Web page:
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Rein Arthur

Resumo da Biografia Persons whose activities are often found outdoors or in direct sunlight are much more likely to develop skin cancer than the population average. Particularly concerned are the professions in the forestry and agriculture hair loss from seborrheic dermatitis, horticulture and the construction industry, but also pilots. As occupational disease number 5103 the squamous cell carcinoma as well as its precursors - the actinic keratoses - are recognized if they have assumed a certain extent and thus have become multiple.

Basal cell carcinomas and melanomas, on the other hand, are not recognized as occupational diseases, since there is still no evidence that these are caused by work-related UV radiation. The DGUV (Deutsche Gesetzliche Unfallversicherung) also conducts research into the health effects of artificial radiation sources, such as welding.

Known triggers of skin diseases

Solid substances, dusts and vapors are among the external effects that can cause a skin disease. Hazardous chemical substances include, among others, latex, paints, solvents, hair care chemicals, flour, nickel and disinfectants. As a result treatment of seborrheic keratosis, many professional groups in the commercial sector are no longer exposed to an increased risk of occupational skin disease. Under certain circumstances the damage to the skin can only be seen at a late stage. This usually starts with itching and burning and develops after months or years to allergic contacts.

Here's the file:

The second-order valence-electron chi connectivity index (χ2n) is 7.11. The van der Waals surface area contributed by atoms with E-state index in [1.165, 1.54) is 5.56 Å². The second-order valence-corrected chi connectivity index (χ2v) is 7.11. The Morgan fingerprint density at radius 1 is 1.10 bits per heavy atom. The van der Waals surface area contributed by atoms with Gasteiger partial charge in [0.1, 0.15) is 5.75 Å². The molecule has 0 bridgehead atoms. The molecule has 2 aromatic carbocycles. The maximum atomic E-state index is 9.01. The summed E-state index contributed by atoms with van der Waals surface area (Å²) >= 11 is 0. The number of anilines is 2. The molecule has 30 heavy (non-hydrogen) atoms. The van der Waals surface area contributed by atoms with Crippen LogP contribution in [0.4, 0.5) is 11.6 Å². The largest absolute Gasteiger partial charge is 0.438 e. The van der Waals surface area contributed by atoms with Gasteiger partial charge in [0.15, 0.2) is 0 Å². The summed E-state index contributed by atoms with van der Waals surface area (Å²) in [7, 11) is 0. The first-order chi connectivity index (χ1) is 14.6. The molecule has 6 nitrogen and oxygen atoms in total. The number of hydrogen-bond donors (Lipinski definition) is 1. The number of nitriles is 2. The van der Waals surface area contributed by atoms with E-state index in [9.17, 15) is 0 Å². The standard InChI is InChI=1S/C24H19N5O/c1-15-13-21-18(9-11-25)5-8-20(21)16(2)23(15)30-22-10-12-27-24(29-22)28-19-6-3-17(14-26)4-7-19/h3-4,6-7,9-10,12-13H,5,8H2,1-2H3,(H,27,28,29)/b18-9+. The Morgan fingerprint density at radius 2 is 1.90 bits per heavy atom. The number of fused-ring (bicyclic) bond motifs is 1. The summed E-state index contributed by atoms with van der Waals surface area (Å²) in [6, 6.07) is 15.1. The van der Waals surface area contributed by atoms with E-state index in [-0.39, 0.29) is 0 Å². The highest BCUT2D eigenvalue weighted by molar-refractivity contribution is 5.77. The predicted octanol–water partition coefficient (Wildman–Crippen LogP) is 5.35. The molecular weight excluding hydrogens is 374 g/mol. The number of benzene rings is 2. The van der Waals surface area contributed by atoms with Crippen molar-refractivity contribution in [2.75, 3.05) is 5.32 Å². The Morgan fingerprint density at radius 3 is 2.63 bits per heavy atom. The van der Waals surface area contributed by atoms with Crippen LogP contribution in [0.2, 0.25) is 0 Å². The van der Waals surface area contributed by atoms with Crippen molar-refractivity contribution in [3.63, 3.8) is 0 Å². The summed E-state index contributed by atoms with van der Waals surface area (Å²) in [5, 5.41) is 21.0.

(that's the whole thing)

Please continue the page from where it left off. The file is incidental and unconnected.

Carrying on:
Overview of irritants:

Fine dust, flour and steam latex

Colors and solvents

nickel disinfectant

Chemicals of hairdressing

Risk professions

Hairdressers are leading the list but close behind are the bakers and confectioners, who come into contact with natural allergens, such as wheat, aromas and spices, preservatives and antioxidants, which are more likely to suffer from respiratory tract infections due to the inhalation of fine dust. Gardeners and florists (UV rays, plant protection products) are also at increased risk hair loss from seborrheic dermatitis, as are kitchen workers. Only in the last third are painters, painters and painters who come into contact with dilutions and varnishes for a large part of their working hours. In order to determine the respective hazard potentials, the allergen contact overview of 121doc is available to those affected, which relates the individual irritants to different occupational groups: